Manga Entertainment was my first easy target. They have video downloads for sale on Windows-only DRM services. So to promote their new website, they held a contest to win a free iPod Touch for those at the convention. Once the Q&A came around, I asked them the obvious question. “If I pay to download a video from you, how am I going to be able to play it on that iPod Touch?” Again, that DRM would prevent them from playing on any iPods.
They took the question very seriously, and said that the reason they were giving out the iPods is because they were close to striking a deal with a particular company to get their shows on it. They were implying that the company was Apple, and that means that they’re shows will soon be available on iTunes. But as of this post, they’re still not on there.
And Viz Media spent so much talking about all the differant partnerships with online download services that they didn’t even have time for a Q&A. That’s a real shame, because all of those partnerships they were talking about were all for Windows DRM’ed services, and Viz’s very own laptop has a glowing apple on it.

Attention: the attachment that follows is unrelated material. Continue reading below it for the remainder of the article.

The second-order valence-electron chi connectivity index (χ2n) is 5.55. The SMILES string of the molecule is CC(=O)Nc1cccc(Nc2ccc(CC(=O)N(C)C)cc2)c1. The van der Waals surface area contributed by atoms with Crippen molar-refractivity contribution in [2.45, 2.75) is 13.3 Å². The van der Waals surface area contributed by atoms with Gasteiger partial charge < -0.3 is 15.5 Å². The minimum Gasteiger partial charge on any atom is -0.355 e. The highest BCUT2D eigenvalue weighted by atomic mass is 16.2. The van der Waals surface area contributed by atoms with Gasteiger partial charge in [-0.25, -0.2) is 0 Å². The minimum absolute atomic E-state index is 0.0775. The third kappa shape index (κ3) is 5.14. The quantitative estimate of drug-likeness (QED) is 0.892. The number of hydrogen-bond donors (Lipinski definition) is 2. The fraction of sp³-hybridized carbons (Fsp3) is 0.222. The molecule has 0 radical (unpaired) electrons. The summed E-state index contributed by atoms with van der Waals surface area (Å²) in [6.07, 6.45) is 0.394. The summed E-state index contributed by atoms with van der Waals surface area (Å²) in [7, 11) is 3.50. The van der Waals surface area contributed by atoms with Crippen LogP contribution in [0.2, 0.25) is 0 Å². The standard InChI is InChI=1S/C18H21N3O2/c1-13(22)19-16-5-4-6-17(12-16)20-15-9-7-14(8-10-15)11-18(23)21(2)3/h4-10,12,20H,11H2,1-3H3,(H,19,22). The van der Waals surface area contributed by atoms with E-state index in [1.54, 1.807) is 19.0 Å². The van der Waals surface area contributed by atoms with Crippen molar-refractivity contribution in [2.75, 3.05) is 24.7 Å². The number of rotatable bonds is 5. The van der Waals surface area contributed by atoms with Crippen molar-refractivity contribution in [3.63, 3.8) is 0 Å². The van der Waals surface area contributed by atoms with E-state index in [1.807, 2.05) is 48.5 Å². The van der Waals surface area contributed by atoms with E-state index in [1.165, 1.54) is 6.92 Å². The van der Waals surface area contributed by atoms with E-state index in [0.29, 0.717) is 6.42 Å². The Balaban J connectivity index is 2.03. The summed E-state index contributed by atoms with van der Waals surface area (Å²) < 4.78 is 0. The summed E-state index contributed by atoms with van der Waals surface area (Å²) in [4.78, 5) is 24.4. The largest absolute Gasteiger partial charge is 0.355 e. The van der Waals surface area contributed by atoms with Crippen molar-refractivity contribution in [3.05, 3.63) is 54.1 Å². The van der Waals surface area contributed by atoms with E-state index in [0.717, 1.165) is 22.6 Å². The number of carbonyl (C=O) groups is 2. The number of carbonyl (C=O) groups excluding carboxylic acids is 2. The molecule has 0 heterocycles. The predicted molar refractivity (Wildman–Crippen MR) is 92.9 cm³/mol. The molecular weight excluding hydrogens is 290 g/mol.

I would say that’s the price I pay for going with a unique operating system, but come on. You can’t ignore the fact that not only were most of the journalist were using Mac, but even the industry panelist were giving their presentations on Mac computers! The anime audience is comprised of many Mac users, and the industry should realize this and move away from Windows-only DRM.
Or better yet, take a note from the music industry and just get rid of DRM all together. Fansubs are not DRM’ed, so they are open enough for both Windows and Mac anime fans to enjoy. What are you gaining from DRM? Are you afraid that these shows will more easy to pirate if you do restrict them? How is that any different than the current situation with fansubs? If a person buys a video with his own money, he owns it. It is his property. Wouldn’t he feel more inclined to protect his own property and not have others steal it? I’ll only let my best friends “borrow” music I bought from iTunes and Amazon. Anyone else can just buy their own damn copy.
DRM on videos will eventually go away, just like it is with music. I just hope the anime industry has the sense to do it first before everyone else does.
And then comes the issue of “free” versus “paid” services. I bought a couple of FUNimation’s shows off of iTunes. Spending 40 bucks on the whole season of Tsukuyomi -Moon Phase- seemed worth it to me, but I felt like spending $2 episode-per-episode off of Xbox to be too much. Was I crazy for actually spending all that money for that show? Are people really shelling out the cash to convince these companies “this is where we should be heading?”